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Edited by Efraim Podoksik

Doing Humanities in Nineteenth-Century Germany, edited by Efraim Podoksik, is a collaborative project by leading scholars in German studies that examines the practices of theorising and researching in the humanities as pursued by German thinkers and scholars during the long nineteenth century, and the relevance of those practices for the humanities today.
Each chapter focuses on a particular branch of the humanities, such as philosophy, history, classical philology, theology, or history of art. The volume both offers a broad overview of the history of German humanities and examines an array of particular cases that illustrate their inner dilemmas, ranging from Ranke’s engagement with the world of poetry to Max Weber’s appropriation of the notion of causality.

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Edited by Christian H. Krijnen

The influence of Kant’s understanding of morality is too strong to be ignored. Hegel, however, fundamentally criticized Kant for offering merely a ‘formal’ model of normativity that cannot sufficiently comprehend human action as free. Instead, Hegel argues in his doctrine of ethical life ( Sittlichkeit) that the embeddedness of the acting subject must be taken into account when identifying normativity. Yet the issue of normativity in Kant and Hegel remains contested even today, not least due to the misunderstandings of their conceptions of the topic. The present volume explores developments within recent scholarship which enable a better understanding of the concept of normativity in the thought of Kant and Hegel.

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Edited by Elizabeth Millán Brusslan and Judith Norman

Early German Romanticism has long been acknowledged as a major literary movement, but only recently have scholars appreciated its philosophical significance as well. This collection of original essays showcases not only the philosophical achievements of early German Romantic writers such as Friedrich Schlegel and Novalis, but also the sophistication, contemporary relevance, and wide-ranging influence of their philosophical contributions. This volume will be of interest both to students looking for an introduction to romanticism as well as to scholars seeking to discover new facets of the movement – a romantic perspective on topics ranging from mathematics to mythology, from nature to literature and language. This volume bears testimony to the enduring and persistent modernity of early German Romantic philosophy.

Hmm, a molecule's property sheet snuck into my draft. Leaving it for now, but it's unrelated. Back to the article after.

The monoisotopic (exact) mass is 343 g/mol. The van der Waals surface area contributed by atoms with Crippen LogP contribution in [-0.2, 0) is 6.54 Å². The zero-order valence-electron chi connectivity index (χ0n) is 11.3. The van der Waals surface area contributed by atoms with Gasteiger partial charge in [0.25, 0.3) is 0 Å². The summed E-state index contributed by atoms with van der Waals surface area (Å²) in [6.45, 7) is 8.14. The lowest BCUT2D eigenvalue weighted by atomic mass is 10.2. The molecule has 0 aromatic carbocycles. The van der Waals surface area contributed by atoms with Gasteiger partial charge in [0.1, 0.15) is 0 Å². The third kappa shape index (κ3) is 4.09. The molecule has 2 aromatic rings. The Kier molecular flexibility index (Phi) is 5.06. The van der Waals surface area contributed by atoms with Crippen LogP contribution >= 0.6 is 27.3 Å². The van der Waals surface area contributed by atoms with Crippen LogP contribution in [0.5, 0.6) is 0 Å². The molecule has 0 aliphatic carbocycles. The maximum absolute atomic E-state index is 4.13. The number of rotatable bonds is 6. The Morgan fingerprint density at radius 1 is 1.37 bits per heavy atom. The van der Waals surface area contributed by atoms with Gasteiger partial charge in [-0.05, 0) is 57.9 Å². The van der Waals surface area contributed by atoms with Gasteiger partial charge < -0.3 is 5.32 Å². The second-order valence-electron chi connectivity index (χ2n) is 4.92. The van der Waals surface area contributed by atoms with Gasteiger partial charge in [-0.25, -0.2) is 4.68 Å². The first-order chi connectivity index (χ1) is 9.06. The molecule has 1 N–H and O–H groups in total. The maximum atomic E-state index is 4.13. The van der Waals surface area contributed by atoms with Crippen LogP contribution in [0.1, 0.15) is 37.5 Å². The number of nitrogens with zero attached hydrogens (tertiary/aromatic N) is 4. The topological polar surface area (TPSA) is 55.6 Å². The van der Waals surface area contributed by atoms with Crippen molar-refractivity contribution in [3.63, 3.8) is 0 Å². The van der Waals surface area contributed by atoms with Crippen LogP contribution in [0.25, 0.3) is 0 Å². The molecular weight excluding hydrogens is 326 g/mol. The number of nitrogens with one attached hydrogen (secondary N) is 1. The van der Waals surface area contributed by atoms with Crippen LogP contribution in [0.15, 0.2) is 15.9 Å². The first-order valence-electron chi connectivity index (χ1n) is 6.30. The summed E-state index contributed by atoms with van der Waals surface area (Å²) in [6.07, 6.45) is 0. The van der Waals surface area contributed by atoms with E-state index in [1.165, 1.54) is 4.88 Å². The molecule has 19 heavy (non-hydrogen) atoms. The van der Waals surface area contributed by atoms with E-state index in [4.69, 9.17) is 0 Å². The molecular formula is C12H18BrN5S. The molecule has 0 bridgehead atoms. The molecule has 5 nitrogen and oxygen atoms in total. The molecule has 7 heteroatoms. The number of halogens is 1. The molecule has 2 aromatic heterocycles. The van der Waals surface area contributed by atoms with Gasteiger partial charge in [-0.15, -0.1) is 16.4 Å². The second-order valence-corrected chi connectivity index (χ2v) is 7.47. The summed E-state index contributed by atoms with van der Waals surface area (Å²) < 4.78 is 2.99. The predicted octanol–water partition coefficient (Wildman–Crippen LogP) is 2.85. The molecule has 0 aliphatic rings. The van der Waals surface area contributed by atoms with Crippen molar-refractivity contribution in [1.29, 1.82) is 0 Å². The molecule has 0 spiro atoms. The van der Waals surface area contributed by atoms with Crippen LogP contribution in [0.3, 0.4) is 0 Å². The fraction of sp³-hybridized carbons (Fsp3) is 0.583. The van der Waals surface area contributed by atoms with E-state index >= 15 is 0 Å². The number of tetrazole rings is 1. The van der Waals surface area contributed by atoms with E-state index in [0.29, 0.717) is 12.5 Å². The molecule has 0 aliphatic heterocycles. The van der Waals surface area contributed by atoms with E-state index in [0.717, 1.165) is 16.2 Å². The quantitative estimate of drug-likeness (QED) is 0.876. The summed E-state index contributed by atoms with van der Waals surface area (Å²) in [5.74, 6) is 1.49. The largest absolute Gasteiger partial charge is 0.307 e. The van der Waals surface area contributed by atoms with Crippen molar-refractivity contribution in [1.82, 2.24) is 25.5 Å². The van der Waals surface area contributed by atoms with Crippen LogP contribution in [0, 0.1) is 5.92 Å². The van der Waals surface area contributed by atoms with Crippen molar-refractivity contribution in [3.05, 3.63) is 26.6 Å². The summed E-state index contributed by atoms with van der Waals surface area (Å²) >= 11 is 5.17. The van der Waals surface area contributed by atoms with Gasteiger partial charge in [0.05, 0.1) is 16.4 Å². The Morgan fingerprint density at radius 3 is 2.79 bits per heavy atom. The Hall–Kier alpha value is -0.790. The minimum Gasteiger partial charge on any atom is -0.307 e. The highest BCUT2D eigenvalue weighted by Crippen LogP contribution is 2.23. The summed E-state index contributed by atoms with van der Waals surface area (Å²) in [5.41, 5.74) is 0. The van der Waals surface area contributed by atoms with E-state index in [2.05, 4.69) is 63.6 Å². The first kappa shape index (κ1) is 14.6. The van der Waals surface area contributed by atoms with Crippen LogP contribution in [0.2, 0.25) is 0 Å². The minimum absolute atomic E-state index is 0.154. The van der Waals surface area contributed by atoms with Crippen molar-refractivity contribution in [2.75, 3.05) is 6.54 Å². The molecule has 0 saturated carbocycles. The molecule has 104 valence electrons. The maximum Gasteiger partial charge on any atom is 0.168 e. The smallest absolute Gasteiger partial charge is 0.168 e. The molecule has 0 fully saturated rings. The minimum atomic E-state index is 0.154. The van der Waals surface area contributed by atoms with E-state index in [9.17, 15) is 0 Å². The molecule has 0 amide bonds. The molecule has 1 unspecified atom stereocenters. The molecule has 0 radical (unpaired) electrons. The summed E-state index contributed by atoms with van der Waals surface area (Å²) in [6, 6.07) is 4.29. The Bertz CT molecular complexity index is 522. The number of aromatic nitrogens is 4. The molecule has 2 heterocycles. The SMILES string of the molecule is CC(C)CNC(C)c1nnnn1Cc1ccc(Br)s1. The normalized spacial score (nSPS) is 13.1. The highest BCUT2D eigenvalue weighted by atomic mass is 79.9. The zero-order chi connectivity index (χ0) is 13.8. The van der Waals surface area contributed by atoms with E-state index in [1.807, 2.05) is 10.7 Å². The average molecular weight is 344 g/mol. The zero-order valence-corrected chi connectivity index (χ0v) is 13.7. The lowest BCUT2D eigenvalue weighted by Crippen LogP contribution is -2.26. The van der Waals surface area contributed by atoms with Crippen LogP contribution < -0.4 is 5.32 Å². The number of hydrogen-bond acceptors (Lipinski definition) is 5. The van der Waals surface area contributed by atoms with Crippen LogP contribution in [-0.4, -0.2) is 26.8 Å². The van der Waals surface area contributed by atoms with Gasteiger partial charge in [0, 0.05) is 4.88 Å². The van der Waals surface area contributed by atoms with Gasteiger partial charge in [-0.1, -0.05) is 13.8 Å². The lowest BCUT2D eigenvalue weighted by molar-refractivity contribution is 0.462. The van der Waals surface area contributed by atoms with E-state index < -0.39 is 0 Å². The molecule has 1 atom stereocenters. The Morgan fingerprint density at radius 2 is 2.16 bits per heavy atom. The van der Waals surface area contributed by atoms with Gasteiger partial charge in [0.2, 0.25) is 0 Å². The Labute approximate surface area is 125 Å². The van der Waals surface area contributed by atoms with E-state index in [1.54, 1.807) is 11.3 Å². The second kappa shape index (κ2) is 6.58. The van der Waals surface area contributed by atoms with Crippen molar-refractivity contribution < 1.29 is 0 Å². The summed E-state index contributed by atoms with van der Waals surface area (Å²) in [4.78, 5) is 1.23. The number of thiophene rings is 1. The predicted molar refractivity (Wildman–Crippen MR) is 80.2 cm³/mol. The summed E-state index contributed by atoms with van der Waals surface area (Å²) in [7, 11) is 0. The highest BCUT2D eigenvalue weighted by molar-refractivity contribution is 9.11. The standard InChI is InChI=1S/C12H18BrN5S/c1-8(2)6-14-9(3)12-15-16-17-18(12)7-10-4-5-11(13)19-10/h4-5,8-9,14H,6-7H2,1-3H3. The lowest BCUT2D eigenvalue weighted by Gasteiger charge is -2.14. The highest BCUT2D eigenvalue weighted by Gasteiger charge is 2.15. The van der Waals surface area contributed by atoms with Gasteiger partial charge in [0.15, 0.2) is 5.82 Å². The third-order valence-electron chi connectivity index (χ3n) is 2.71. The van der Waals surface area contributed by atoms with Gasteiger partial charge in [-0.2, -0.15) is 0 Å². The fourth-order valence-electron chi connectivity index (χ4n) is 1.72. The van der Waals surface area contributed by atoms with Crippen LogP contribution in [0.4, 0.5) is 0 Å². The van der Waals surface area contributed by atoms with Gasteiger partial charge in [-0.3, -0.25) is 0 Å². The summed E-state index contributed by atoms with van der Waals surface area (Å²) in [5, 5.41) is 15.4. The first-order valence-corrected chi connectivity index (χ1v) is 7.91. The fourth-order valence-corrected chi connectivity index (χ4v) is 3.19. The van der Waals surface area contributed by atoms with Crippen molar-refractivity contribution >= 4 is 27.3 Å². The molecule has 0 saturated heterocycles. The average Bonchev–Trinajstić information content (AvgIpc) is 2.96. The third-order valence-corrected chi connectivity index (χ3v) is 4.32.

Michael Quante

Hegel’s philosophy of mind is a systematically current conception due to its consistent anti-scientism and its multifaceted rejection of all forms of philosophical scepticism and its being a conception that has many references to pragmatism.

In its detailed examination of Hegelian texts this book offers various systematic references to current philosophy of mind. From the starting point of a basis of action theory the specific moves of Hegel’s concept of mind are developed: The antidualistic synthesis of corporality and spirituality and the genuine sociability of the human mind create the framework in which Hegel develops a modern conception of concrete freedom.
The primary goal of this book is to turn Hegel’s philosophy of mind into fertile terrain for the addressing of central problems of the present by bringing his systematic views into a dialogue with philosophical positions which have proponents today.

“Quante’s Hegel deserves to play a significant role in discussions of the most important contemporary issue in philosophy: the nature and importance of human freedom.” (Robert Pippin)